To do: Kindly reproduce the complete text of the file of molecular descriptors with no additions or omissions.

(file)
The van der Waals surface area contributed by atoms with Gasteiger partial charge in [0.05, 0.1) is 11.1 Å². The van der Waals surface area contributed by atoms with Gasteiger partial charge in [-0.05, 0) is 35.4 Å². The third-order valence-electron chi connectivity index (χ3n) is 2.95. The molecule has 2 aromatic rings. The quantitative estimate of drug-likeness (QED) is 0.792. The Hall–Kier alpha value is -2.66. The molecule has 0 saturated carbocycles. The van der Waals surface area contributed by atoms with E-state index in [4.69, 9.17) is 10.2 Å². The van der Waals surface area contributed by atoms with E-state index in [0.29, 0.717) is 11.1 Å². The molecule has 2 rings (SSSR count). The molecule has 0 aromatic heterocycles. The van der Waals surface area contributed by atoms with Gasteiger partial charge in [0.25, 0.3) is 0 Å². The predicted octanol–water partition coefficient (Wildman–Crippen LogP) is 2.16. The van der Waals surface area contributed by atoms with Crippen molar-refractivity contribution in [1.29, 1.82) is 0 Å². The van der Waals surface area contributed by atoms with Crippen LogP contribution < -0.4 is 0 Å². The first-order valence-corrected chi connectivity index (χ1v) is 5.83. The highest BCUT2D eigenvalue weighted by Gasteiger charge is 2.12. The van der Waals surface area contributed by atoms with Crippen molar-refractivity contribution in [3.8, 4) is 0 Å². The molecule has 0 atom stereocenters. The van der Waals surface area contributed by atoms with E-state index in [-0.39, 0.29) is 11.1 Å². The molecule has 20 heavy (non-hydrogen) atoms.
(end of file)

The van der Waals surface area contributed by atoms with Gasteiger partial charge in [0.05, 0.1) is 11.1 Å². The van der Waals surface area contributed by atoms with Gasteiger partial charge in [-0.05, 0) is 35.4 Å². The third-order valence-electron chi connectivity index (χ3n) is 2.95. The molecule has 2 aromatic rings. The quantitative estimate of drug-likeness (QED) is 0.792. The Hall–Kier alpha value is -2.66. The molecule has 0 saturated carbocycles. The van der Waals surface area contributed by atoms with E-state index in [4.69, 9.17) is 10.2 Å². The van der Waals surface area contributed by atoms with E-state index in [0.29, 0.717) is 11.1 Å². The molecule has 2 rings (SSSR count). The molecule has 0 aromatic heterocycles. The van der Waals surface area contributed by atoms with Gasteiger partial charge in [0.25, 0.3) is 0 Å². The predicted octanol–water partition coefficient (Wildman–Crippen LogP) is 2.16. The van der Waals surface area contributed by atoms with Crippen molar-refractivity contribution in [1.29, 1.82) is 0 Å². The van der Waals surface area contributed by atoms with Crippen LogP contribution < -0.4 is 0 Å². The first-order valence-corrected chi connectivity index (χ1v) is 5.83. The highest BCUT2D eigenvalue weighted by Gasteiger charge is 2.12. The van der Waals surface area contributed by atoms with Crippen molar-refractivity contribution in [3.8, 4) is 0 Å². The molecule has 0 atom stereocenters. The van der Waals surface area contributed by atoms with E-state index in [-0.39, 0.29) is 11.1 Å². The molecule has 20 heavy (non-hydrogen) atoms.